Hospital News Roundup for July 20
Children's Hospital Oakland has proposed a parcel tax in Alameda County to raise $300 million over 30 years to fund construction of a new facility that complies with state seismic safety standards, the Oakland Tribune reports. The hospital hopes to place the proposal on the February 2008 ballot.
Under the proposal, the county would borrow $300 million to give to the hospital upfront and would use revenue from a new parcel tax to pay off the loan over three decades. The hospital would pay the remaining costs with philanthropic contributions.
County supervisors are questioning whether a private hospital should receive public funds. Supervisors also are concerned about whether the county can maintain good credit if it borrows funds for Children's on top of a planned $600 million loan to rebuild the county-run Highland Hospital (Oakley, Oakland Tribune, 7/13).
Doctors Medical Center officials last week voted to approve a business plan designed to bring the hospital out of bankruptcy and maintain operations, the East Bay Business Times reports.
The plan requires $5 million in short-term funding by August, and a total of $20 million over the next 14 months. However, officials are unsure whether the facility will obtain the funds.
Under the plan, the hospital would generate $46.9 million in savings by 2010 and seek higher payments from insurers and savings in labor costs, as well as investments in the hospital's profitable services, including cancer and possibly cardiac surgery (Hogarth, East Bay Business Times, 7/13).
Henry Mayo Newhall Memorial Hospital has proposed expanding its services to meet the demands of a growing population in the region, the Los Angeles Times reports. The not-for-profit facility is the only local hospital.
The proposed plan would include:
- Four multilevel parking structures with two helipads;
- Three medical office buildings; and
- A five-story inpatient tower with 120 patient beds.
Hospital officials, city staff and residents are debating the impact of the expansion project. A decision might not come for months, according to the Times (Simmons, Los Angeles Times, 7/16).
The John Muir Health Foundation is launching its first-ever capital campaign to raise $40 million to help pay for a $621 million expansion of the hospital, the Oakland Tribune reports.
The campaign seeks to raise the funds by December 2008. Other funding sources for the expansion include bonds, reserves and money raised through a leadership campaign that began more than two years ago.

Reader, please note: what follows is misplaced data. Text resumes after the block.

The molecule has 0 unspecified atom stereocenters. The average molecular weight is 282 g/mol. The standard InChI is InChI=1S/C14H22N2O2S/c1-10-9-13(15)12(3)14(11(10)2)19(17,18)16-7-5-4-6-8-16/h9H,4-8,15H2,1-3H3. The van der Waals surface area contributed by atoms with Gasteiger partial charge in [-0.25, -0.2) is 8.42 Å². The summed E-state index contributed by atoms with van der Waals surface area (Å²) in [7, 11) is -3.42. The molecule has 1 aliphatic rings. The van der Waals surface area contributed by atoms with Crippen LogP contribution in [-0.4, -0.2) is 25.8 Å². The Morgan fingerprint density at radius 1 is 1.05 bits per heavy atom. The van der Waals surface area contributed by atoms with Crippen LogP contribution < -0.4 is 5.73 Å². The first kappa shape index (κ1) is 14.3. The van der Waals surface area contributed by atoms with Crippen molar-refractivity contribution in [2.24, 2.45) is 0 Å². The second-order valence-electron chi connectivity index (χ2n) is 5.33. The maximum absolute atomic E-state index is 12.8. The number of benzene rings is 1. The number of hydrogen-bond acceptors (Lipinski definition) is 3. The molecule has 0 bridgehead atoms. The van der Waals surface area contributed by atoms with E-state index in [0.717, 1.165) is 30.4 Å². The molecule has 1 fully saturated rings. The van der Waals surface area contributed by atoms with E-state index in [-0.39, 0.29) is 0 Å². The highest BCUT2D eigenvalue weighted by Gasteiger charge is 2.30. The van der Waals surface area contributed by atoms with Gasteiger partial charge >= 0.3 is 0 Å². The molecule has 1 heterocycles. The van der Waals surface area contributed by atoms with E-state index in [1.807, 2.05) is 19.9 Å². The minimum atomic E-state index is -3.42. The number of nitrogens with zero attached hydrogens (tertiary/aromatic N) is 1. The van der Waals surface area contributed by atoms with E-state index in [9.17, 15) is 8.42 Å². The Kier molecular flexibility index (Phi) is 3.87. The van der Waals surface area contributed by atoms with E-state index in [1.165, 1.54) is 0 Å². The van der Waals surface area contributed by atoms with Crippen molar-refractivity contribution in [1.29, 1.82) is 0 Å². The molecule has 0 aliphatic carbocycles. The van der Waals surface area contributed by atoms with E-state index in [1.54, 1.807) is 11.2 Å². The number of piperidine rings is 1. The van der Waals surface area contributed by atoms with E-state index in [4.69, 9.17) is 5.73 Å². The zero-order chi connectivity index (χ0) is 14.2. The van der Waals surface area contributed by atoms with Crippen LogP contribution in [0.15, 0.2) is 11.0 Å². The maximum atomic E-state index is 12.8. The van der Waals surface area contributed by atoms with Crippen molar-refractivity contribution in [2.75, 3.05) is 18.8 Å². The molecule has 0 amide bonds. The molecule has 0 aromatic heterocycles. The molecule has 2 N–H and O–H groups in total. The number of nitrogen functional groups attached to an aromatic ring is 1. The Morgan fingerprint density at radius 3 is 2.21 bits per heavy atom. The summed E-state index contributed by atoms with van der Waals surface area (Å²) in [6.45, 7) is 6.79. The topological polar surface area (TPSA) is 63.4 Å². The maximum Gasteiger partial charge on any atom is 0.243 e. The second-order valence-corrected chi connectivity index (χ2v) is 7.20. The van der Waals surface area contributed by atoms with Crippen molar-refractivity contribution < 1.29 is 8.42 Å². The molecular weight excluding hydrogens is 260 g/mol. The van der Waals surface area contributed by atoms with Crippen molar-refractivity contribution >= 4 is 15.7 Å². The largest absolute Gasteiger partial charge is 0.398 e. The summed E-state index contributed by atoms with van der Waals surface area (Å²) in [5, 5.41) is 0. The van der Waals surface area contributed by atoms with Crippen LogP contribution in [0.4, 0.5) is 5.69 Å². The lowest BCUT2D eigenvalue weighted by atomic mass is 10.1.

The expansion is scheduled to be completed by 2011, including an emergency department that will increase capacity from one trauma room and 22 beds to four trauma rooms and 44 beds (Harrington, Oakland Tribune, 7/19).
Union leaders and San Francisco elected officials are accusing Sutter Health of planning to close St. Luke's Hospital, the San Francisco Chronicle reports.
Sal Rosselli, president of the Service Employees International Union-United Workers West unit, said the union over the last few years has claimed that Sutter will close the hospital once a five-year agreement ends that guaranteed the hospital would remain an acute-care facility.
The agreement, which ended last year, was part of a deal brokered in 2001 by California's attorney general.
Kevin McCormack, a Sutter spokesperson, said, "Our intention is to keep the hospital open." He added, "It would not make any sense for us to take St. Luke's into our family of campuses if we want to shut it down" (Raine, San Francisco Chronicle, 7/14).
Sequoia Hospital is proposing a $240 million construction project that would retrofit the facility and add a new pavilion and parking garage, according to a planner, the San Francisco Examiner reports.
The project is intended to help the hospital meet the state's new seismic safety standards by 2013. The proposal also calls for demolishing the campus' skilled-nursing facility and building a new medical office building.
The Redwood City Council on July 23 is scheduled to study the project and vote on the plans on Aug. 27. If approved, the hospital renovations could be complete by 2011, and all other projects by 2012, according to a spokesperson (Winegarner, San Francisco Examiner, 7/19).
Sharp HealthCare nurses represented by United Nurses Association of California/Union of Health Care Professionals on Thursday voted to approve a three-year contract agreement with the hospital chain, the San Diego Union-Tribune reports.
Union spokesperson Laureen Lazarovici said that the agreement will increase nurse wages by about 18% over the term of the contract and boost Sharp's contributions to nurses' 401(k) retirement accounts.
The contract does not require all nurses at the hospital to join the union, a provision that unions had sought (Darcé, San Diego Union-Tribune, 7/20).
ValleyCare Health System and UC-San Francisco are collaborating to add about a dozen faculty members to provide specialized pediatrics services at ValleyCare Medical Center, the Oakland Tribune reports.
Sam Hawgood -- physician-in-chief of UCSF Children's Hospital and chair of the university's pediatrics department -- said the hospital over the next nine months will add physicians who treat the lungs, digestive system and brain, among other specialties.
UCSF also will provide staff for a clinic for pregnant women that will offer genetic screening and treatment for complex pregnancies (Kazmi, Oakland Tribune, 7/13).